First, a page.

Why do we eat crepes on Candlemas Day?


Here it is, the long-awaited day has arrived! It is February 2nd, Candlemas Day! With winter coming, what better way to warm up than to organize a « crepe party » with the whole family? By the way, do you know where this tradition of eating crepes on Candlemas Day comes from? Let us find out the origins of this convivial tradition! Little Guest has also prepared for you a delicious crepe recipe to make at home on the occasion of this special day!  


Crêpes Chandeleur Little Guest

What are the origins of Candlemas Day?  

Candlemas and the Romans  

The word Candlemas is derived from the Latin « festa candelaria » or « the festival of candles »In Roman times, the festival of candles was a pagan tradition where the faithful honoured their dead and the god Pan by lighting candles and torches and walking through the streets all night long. Crepes were also eaten as a symbol of light 

A Christian Celebration 

In 472, Candlemas became a Judeo-Christian celebration and considered the feast of the presentation of Jesus Christ. According to Jewish tradition, a mother who has recently given birth must wait 40 days before presenting her new-born child to the priest. February 2nd, which falls exactly 40 days after Christmas, is therefore the day on which Mary presented Jesus Christ to the priest. On this occasion, candles were lit and blessed to bring good luck to the faithful and to ward off sickness and evil spirits for the year. The Pope also distributed crepes to the poor as a good omen. 


Why do we eat crepes on Candlemas Day? 

Round and golden crepes symbolize the Sun and light. At the time when agriculture was the only means of subsistence, eating crepes on February 2nd, when winter was coming to an end, was a way to ensure that the crops were plentiful throughout the year.   

Today, this agricultural dimension has disappeared, but we still enjoy delicious crepes with our family on February 2nd!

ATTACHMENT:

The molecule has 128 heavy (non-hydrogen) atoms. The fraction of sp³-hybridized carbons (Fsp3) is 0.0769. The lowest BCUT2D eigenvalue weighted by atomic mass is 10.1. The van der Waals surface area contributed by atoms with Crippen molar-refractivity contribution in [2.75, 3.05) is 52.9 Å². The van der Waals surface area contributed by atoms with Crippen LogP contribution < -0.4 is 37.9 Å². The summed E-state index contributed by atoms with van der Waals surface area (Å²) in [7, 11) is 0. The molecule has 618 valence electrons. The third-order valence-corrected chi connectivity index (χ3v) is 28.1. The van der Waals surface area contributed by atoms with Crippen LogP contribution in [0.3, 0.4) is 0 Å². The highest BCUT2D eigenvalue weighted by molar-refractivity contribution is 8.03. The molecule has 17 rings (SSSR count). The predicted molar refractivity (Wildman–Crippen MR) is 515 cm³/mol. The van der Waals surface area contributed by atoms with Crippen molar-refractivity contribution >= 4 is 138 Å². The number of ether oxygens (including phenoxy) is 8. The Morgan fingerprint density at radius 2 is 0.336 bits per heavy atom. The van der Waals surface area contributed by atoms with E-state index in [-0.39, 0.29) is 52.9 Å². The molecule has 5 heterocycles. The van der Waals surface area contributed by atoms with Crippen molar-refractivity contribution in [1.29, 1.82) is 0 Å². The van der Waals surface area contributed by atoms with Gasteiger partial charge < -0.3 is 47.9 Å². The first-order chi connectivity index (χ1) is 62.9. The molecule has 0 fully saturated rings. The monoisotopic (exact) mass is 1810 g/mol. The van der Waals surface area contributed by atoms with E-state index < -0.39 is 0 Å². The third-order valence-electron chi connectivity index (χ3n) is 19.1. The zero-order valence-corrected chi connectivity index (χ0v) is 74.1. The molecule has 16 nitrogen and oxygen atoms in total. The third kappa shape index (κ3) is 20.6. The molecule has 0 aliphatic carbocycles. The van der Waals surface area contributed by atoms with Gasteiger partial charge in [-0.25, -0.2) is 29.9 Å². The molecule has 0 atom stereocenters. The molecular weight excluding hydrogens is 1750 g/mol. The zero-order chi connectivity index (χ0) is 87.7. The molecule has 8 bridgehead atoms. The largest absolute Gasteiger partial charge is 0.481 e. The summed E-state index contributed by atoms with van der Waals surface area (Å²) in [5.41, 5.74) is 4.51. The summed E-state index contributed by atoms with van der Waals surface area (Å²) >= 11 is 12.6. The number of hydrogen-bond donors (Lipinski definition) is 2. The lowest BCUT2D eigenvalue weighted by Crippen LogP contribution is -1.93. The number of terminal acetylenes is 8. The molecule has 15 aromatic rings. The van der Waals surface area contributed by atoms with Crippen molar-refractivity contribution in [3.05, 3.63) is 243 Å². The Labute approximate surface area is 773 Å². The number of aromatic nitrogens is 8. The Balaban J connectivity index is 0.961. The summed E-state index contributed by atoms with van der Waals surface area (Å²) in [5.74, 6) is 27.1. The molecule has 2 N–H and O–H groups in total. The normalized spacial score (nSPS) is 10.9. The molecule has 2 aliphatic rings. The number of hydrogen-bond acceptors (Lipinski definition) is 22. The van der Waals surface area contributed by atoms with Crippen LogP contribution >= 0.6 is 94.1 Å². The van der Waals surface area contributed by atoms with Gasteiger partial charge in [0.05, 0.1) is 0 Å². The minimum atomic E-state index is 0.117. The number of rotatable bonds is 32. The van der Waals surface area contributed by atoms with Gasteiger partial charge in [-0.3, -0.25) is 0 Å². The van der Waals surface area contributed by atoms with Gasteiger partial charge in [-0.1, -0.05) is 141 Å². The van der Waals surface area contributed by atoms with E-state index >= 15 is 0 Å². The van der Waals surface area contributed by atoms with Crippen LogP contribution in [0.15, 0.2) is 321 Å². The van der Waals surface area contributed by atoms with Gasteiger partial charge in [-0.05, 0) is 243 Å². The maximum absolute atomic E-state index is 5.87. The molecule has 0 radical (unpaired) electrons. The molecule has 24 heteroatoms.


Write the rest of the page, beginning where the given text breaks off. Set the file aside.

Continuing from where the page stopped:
At Little Guest, Candlemas Day is a moment of conviviality to share with the family. What could be better than preparing delicious crepes to gather the whole tribe?  

Here is our crepe recipe to make with your children which will delight the taste buds of the entire family:  


Little Guest - Candlemas Day Crepes

Download our crepe recipe in pdf!


Traditions and myths around Candlemas Day 

Did you know that Candlemas Day is celebrated in very different ways depending on the country and its traditions?  

  • In France, Belgium and Switzerland, it is traditional to bake crepes on February 2nd. In some homes, the person who bakes the crepe must hold a gold coin in their left hand while turning the crepe over with their right hand. If the pancake falls down correctly, it is a sign of prosperity for the year. Some people also wrap this coin in the first pancake and leave it above a cupboard for the year. The following year, the coin is recovered and offered to a beggar for good luck.  
  • In the United States and in Canada, Candlemas Day is replaced by « Groundhog Day«  which is linked to an old belief. According to the saying, when the bear or the groundhog comes out of its den and sees its shadow on the ground on February 2nd, it means that winter will still be long. If, on the other hand, there is no sun on February 2nd and the groundhog does not see its shadow, it means that winter will soon come to an end. 
  • In Marseille, navettessmall biscuits in the shape of a boat, are eaten on February 2nd in honour of the Black Virgin. The faithful also hold a procession in her honour. 
  • In England and Mexico, Candlemas crepes are replaced by crumpets for the first one and tamales for the second one. In Italyfarinata is eaten on February 2nd. In short, each country has its own version of our traditional crepe!


No matter what your traditions are, Little Guest hopes that you and your family will enjoy this moment  as well as delicious crepes 


Léna Little Guest

Léna, 23 years old, travel and food enthusiast, from Liège, Belgium


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